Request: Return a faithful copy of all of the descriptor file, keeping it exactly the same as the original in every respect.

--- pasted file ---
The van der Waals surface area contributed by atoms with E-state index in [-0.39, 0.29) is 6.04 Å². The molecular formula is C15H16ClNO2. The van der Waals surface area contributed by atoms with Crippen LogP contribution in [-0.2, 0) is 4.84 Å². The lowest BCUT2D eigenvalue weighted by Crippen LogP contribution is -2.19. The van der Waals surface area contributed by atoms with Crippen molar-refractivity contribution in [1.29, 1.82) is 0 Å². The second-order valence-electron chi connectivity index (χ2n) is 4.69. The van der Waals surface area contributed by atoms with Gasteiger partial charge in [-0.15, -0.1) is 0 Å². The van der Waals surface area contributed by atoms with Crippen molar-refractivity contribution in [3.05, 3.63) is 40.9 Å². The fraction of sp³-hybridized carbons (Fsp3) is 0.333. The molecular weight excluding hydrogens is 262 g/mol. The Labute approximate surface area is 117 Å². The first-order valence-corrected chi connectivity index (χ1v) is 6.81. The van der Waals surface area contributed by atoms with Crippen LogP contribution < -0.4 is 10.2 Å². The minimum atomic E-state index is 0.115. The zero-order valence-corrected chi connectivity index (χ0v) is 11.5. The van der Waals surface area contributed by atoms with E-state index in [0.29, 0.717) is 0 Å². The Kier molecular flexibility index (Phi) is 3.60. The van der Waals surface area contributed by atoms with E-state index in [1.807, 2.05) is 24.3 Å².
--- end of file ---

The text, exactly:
The van der Waals surface area contributed by atoms with E-state index in [-0.39, 0.29) is 6.04 Å². The molecular formula is C15H16ClNO2. The van der Waals surface area contributed by atoms with Crippen LogP contribution in [-0.2, 0) is 4.84 Å². The lowest BCUT2D eigenvalue weighted by Crippen LogP contribution is -2.19. The van der Waals surface area contributed by atoms with Crippen molar-refractivity contribution in [1.29, 1.82) is 0 Å². The second-order valence-electron chi connectivity index (χ2n) is 4.69. The van der Waals surface area contributed by atoms with Gasteiger partial charge in [-0.15, -0.1) is 0 Å². The van der Waals surface area contributed by atoms with Crippen molar-refractivity contribution in [3.05, 3.63) is 40.9 Å². The fraction of sp³-hybridized carbons (Fsp3) is 0.333. The molecular weight excluding hydrogens is 262 g/mol. The Labute approximate surface area is 117 Å². The first-order valence-corrected chi connectivity index (χ1v) is 6.81. The van der Waals surface area contributed by atoms with Crippen LogP contribution < -0.4 is 10.2 Å². The minimum atomic E-state index is 0.115. The zero-order valence-corrected chi connectivity index (χ0v) is 11.5. The van der Waals surface area contributed by atoms with E-state index in [0.29, 0.717) is 0 Å². The Kier molecular flexibility index (Phi) is 3.60. The van der Waals surface area contributed by atoms with E-state index in [1.807, 2.05) is 24.3 Å².